The U.S. equity rally we looked for in last weekend’s article in the U.S. materialized quickly, powering the market to its largest one week gain in three years. Let’s delve into the details.
Stocks: After correcting October's rally through most of November, the market erased much of the loss in the final three trading days of the month. Volume was healthy, with more shares traded than any of the previous three weeks, all of which recorded price declines. The Dow Industrials, S&P 500 and NASDAQ all posted gains of better than 7%, and the Russell 2000 scored a rare double digit advance of 10.34% - a good year’s worth of gain in a week’s time. All four indexes are back above their 50 day moving averages, and all but the Dow are beneath the 200 day. Every S&P sector recorded solid gains, with all but the defensive consumer staples and utilities moving up more than 5%, and energy gaining over 10% on the strong move in oil. Also making big gains were the money center banks and some of the large cap materials stocks.
Global markets rose generally in line with the U.S., however China was the exception as investors feared that relaxed banking rules might signal decelerating growth: while the Hang Seng matched the 7%+ advance seen elsewhere, the Shanghai Composite actually posted a loss for the week.
Bonds: Though Treasury yields on the longer side of the curve rose, the short end fell, causing the overall curve to steepen again. The ten and thirty year are back above 2% and 3% respectively, but the fives remain below 1%. Investment grade corporate bond yields rose for a fourth consecutive week, but the lower grade yields fell as risk aversion receded. Municipal paper was again relatively steady, though it seems yields there may have bottomed. Steady also describes TIPs, which are in an unbroken three year rally.
Commodities: Commodity prices reversed a string of losing weeks, though the CRB index remains in a well defined down trend since topping in April. WTI Oil closed the week above the $100 mark, which has formed the upper bound of its trading range since the big April selloff. The Brent-WTI spread continued to narrow slightly but remains above parity. Grain prices and agricultural commodities recovered a bit of lost ground after reaching new year to date lows the prior week, but the charts still look bearish. Copper, and industrial metals broadly, saw large gains and may have bottomed in November. Gains for the precious metals were more modest, except for the 10%+ rise in palladium, but apart from gold there is little sign of strength in prices.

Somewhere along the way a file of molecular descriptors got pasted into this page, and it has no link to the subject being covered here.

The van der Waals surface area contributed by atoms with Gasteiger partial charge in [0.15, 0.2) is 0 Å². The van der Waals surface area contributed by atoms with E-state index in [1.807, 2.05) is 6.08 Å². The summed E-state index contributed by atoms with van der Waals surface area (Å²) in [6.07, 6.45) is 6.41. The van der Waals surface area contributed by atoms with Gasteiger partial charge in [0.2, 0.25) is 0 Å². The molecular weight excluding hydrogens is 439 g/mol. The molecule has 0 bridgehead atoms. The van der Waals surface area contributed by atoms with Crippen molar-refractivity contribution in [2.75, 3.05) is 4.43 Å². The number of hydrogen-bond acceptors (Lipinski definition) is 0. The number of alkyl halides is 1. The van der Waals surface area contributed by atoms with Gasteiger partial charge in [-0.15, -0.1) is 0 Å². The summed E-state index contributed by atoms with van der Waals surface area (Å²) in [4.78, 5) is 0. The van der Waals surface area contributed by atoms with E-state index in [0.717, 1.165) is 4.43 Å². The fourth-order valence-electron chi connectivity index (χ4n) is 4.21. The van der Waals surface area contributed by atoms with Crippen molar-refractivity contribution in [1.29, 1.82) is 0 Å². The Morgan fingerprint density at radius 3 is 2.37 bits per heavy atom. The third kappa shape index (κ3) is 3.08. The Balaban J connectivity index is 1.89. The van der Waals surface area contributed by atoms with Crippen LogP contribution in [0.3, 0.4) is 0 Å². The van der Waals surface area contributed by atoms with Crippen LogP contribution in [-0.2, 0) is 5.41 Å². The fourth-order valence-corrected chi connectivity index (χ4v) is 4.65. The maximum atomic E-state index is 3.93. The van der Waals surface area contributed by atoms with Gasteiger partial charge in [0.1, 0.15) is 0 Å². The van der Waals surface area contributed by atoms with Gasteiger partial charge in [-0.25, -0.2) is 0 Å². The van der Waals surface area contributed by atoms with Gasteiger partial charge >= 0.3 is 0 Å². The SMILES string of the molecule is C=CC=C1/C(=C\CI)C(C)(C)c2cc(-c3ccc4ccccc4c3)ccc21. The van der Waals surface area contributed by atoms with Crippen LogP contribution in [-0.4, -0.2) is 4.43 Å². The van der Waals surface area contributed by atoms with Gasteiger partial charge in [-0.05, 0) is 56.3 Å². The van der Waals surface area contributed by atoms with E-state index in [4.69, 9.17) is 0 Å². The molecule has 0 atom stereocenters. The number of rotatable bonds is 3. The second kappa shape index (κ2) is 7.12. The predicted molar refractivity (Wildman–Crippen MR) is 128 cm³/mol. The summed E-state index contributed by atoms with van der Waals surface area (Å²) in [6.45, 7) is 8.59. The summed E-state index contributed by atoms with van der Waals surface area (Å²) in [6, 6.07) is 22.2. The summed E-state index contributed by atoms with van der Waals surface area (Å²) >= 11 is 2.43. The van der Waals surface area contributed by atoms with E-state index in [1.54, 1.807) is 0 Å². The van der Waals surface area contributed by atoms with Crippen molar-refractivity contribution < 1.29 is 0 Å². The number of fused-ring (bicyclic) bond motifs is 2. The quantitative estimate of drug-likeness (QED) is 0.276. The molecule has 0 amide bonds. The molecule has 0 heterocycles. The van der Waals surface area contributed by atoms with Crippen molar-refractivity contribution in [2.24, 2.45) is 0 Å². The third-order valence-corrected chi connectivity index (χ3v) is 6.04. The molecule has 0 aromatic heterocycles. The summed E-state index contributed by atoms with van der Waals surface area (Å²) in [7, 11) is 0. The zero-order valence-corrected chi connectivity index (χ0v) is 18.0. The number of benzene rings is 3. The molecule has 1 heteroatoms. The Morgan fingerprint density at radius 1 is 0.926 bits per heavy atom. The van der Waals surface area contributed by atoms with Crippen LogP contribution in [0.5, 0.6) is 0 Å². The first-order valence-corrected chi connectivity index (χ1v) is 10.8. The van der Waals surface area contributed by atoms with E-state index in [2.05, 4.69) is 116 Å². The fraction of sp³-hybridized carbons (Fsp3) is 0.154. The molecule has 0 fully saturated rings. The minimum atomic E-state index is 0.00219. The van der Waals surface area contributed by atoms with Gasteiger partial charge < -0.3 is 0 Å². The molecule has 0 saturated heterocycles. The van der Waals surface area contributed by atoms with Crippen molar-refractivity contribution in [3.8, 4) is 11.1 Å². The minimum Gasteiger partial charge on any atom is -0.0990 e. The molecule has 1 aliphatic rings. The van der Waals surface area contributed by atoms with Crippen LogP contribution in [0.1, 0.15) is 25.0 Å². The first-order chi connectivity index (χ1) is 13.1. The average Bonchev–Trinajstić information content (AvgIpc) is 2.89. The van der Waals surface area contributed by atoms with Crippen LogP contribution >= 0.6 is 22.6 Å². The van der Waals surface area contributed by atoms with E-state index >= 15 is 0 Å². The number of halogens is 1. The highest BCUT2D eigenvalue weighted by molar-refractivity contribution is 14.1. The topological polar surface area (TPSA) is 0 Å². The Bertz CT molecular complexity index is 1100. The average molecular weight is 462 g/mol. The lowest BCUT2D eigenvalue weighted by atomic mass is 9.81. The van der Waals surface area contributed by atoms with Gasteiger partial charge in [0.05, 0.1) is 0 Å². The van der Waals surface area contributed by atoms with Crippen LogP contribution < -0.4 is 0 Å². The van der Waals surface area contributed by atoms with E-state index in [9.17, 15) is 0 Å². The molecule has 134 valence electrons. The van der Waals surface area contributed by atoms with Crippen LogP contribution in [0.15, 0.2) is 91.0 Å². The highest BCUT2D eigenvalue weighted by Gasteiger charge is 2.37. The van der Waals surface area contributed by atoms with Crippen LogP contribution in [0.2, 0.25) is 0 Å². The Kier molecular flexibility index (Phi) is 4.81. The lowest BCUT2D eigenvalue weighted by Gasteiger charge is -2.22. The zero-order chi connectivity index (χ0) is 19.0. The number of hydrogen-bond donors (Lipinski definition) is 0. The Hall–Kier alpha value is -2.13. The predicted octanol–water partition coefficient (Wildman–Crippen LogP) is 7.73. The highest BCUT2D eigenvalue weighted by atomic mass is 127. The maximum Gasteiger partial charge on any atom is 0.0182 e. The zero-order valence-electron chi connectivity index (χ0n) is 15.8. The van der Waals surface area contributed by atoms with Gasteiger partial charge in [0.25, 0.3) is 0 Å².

Currencies: As predicted in this column, the U.S. Dollar Index made a second advance toward the 80 level, and failed to break through for a second time, coming back to near term support around 78 before ending the week with a modest gain on Friday. The euro had come off support at $1.32 but looks shaky, with Friday’s trading hitting the top of the trend channel around $1.35 and backing off. Rising commodities lifted the Aussie and Canadian dollars, with the former moving back above and the latter just below below parity against their U.S. counterpart. Sterling gained slightly and seems to have support at $1.55, while Yen posted a small loss, as BOJ efforts to arrest its rise appear to have traction.
The past week brought us a variety of news and economic data. On the news front, the announcement of coordinated central bank action to provide liquidity to starved European banks coincided with the massive risk asset rally. A liquidity response to a solvency crisis is the very picture of kicking the can down the road, but market reacted positively so it is what it is.
On the economic data front, most prominent in the headlines was the unemployment rate, which came in below 9% according to the U.S. Department of Labor - the first time the 9% level had been breached since March 2009. However drilling into the numbers shows no robust employment recovery, and Q3 unit labor costs recorded by the Bureau of Labor Statistics actually fell by more than the consensus forecast. On the other hand, the good news for business is that labor productivity was higher as costs declined. Data from the vital housing sector continued to show that we have no sign of recovery there either, with new home sales volume and prices down again and missing even the negative forecast numbers. Case-Shiller 20 city Index data also came in below expectations.